At Oklahoma, glass fragments were found six miles from the detonation. In New York on Sept. 11, 2001, 15,500 windows were damaged within a mile of Ground Zero, nearly 9,000 within half that distance.The Texas Tech Glass Research and Testing Laboratory estimates that approximately 75 percent of all damage and injury from bomb blasts can be attributed to flying and falling glass following an explosion. They note that a single square foot of unprotected glass can project as many as 100 sharp shards of glass flying at speeds of up to 300 feet per second.Until Oklahoma, there had been little market demand for blast mitigation glazing systems in the United States. There was a similar complacency in the United Kingdom, despite the Provisional Irish Republican Army that conducted an armed campaign throughout the U.K. from 1969 into the 1990s. Most government buildings were protected simply by blast curtains.A 1998 report written by Eugene Sevin and Richard Little for the National Academy of Engineering, Washington, D.C., helped to change official views. "A more proactive approach is to develop glazing materials that meet aesthetic and functional design objectives but do not contribute to the explosion-induced projectile hazard," the report said. It is available at http://www.nae.edu/nae/bridgecom.nsf/weblinks/NAEW-4NHMEP?Open-Document.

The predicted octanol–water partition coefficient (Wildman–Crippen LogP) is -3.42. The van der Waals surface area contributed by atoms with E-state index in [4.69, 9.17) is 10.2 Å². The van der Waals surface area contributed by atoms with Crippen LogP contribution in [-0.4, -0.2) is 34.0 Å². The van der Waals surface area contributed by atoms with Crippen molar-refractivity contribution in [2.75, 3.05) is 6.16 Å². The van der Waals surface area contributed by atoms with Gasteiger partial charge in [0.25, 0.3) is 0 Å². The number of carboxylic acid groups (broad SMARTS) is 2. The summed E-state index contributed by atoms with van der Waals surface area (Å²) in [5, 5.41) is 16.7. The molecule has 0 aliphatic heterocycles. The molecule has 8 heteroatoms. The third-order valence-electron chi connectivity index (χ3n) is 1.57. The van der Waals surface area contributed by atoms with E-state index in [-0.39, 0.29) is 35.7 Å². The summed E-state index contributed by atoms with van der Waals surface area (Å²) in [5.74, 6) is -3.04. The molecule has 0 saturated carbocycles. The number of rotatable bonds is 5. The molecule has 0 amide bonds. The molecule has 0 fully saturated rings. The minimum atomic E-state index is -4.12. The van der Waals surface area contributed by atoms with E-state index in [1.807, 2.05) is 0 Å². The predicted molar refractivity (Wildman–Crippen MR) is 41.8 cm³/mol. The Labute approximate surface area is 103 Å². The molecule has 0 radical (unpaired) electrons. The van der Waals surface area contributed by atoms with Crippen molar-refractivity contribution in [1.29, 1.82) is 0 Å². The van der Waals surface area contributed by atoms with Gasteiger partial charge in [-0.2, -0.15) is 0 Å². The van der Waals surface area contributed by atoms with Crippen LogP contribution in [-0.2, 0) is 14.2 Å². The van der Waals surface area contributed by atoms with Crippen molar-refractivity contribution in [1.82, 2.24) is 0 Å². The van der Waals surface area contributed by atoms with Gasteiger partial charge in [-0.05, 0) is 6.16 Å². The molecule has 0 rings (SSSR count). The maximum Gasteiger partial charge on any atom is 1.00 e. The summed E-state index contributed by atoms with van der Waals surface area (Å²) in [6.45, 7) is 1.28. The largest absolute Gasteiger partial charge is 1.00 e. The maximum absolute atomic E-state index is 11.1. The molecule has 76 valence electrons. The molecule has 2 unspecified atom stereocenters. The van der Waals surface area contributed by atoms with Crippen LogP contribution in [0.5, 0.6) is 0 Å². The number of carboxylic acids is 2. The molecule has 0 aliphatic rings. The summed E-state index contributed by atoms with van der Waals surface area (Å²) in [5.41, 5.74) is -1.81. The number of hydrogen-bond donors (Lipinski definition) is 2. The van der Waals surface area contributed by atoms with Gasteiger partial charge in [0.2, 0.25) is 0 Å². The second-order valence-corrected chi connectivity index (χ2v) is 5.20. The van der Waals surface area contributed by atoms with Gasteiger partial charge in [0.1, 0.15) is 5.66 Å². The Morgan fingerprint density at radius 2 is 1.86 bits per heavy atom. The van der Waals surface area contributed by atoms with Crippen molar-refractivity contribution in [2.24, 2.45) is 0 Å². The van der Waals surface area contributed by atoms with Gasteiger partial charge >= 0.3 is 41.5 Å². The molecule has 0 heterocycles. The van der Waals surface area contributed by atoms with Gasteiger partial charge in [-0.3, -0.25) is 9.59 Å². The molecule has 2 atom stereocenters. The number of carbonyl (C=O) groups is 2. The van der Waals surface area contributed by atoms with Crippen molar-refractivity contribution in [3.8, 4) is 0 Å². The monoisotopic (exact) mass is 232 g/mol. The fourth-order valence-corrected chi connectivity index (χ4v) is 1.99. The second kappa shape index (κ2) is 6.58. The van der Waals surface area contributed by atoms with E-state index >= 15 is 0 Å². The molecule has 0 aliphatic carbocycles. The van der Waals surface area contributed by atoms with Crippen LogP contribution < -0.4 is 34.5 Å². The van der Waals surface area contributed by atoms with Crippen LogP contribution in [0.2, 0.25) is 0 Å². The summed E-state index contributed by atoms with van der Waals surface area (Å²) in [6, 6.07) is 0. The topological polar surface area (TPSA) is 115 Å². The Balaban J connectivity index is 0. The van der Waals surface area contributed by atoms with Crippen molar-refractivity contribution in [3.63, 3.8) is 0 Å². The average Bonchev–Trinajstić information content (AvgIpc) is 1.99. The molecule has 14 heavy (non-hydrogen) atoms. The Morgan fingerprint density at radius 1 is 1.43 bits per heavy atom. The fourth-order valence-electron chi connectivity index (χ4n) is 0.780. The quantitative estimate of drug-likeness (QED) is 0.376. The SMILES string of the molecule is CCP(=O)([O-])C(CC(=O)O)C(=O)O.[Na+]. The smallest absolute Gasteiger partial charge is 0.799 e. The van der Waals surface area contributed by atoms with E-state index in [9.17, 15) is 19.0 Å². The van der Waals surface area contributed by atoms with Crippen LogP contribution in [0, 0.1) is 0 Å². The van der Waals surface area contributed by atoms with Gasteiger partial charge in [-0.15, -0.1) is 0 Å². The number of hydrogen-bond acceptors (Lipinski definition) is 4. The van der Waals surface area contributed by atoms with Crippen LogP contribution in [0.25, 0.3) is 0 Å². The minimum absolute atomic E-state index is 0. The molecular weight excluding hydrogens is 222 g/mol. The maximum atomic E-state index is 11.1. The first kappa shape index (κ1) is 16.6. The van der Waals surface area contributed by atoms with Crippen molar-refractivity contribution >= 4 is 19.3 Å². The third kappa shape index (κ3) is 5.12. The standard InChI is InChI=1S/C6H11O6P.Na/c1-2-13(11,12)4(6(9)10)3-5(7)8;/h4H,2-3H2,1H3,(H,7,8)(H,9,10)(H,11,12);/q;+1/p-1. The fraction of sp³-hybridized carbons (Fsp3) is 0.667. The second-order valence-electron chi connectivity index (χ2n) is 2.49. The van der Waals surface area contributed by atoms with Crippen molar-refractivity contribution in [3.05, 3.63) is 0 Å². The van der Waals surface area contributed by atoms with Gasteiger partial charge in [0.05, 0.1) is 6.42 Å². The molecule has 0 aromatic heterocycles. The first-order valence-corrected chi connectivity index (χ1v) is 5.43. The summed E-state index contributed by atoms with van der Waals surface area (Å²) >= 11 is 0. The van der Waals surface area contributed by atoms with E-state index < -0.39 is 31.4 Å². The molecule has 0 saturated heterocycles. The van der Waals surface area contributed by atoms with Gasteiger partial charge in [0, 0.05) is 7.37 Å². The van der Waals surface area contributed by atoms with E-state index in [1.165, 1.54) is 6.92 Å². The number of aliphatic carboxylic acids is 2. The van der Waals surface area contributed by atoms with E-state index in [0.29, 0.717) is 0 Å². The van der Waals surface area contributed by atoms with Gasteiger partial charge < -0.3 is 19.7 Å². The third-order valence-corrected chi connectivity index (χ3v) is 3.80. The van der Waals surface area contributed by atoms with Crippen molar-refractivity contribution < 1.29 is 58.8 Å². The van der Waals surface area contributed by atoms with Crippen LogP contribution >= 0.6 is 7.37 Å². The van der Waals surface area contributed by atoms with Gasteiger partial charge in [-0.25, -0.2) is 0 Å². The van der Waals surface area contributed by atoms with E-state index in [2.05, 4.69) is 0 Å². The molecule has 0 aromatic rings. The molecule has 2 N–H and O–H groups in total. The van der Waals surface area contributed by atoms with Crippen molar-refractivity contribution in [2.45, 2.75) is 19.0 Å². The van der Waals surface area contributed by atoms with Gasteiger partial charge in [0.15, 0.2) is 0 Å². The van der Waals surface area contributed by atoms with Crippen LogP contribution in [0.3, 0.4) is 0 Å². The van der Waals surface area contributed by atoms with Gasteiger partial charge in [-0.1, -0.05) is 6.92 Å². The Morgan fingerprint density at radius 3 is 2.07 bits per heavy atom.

That report, among many others, made clear that terrorist activity might not be a transient phenomenon and had to be planned for at the design stage of a new building, particularly for sensitive commercial or military installations. And that it was up to the glass and glazing industries to come up with technical solutions.
The only immediate solution was to limit the amount of glass in the building and to frame it in an extremely obtrusive system. This wasn't the way forward for architects or the inhabitants of that building. Like others involved in specialist glazing, Wrightstyle saw a void in the market and an opportunity to provide a design solution.